How many times have you read “Based on a Poem by” in the opening credits of a boxing picture? For me, the answer is exactly once: in The Set-Up , Robert Wise’s [very] loose adaptation of Joseph Moncure March’s eponymous 1928 longform ode. March’s original text—which is fine, you can read it here—is more shocking than tragic, brimming with outmoded racial clichés and ugly half-truths about the sweet science. Wise’s adaptation, starring Robert Ryan as aging heavyweight “Stoker” Thompson, dispenses with these lurid aspects to great advantage.
Thompson’s upcoming opponent is, what else, a hungry up-and-comer, and Thompson’s manager has grown weary of hitching his wagon to a stumbling nag. The usual fate reserved for washed-up fighters is only dangled here, teased out as the half-baked promise of a little cigar stand or coffee shop. The 40-or-so-minutes leading up to Thompson’s final bout (the film is a scanty 72) keeps his sacred vocation at arm’s length. He hovers on the periphery of every room, hanging on the fringes of a locker room reunion, brow furrowed and eyes fixed on the middle distance, thinking of that final $500 purse. Across town, doting wife Julie (Audrey Thompson) wanders in and out of storefront museums and amusement halls, begging off her duties as a ringside widow.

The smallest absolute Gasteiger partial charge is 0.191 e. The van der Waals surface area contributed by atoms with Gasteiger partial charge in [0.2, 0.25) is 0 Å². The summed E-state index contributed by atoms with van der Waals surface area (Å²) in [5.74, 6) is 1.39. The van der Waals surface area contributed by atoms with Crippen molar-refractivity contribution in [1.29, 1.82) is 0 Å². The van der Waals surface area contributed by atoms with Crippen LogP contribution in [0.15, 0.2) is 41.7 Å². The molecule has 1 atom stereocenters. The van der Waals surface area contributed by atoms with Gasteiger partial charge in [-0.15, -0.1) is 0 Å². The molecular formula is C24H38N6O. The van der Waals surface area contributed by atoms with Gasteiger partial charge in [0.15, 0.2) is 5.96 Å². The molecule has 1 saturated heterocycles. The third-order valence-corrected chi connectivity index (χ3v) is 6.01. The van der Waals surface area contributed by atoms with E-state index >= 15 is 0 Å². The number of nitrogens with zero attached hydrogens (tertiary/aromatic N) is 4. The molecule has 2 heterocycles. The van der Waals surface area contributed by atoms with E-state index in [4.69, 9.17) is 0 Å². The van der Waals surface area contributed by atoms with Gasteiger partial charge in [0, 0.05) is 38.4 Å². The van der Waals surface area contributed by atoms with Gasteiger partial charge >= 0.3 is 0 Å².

The Set-Up has that familiar scent—stale tobacco and Greek dramatic irony— but Wise never reduces this to another tired yarn about an “underdog” with “one last fight.” Instead, he leans heavily on his supporting cast to illustrate every dark corner of the sport. Thompson’s colleagues run the gamut from cauliflower-eared veterans to Catholic gamblers, even a soft-faced neophyte with a wicked case of pre-fight jitters. Short or tall, fat or lean, they are at once opponents and cousins, a family of fighters with a bottomless capacity for hope. Their camaraderie is bent, but never broken, which is more than you can say for most bones and promises.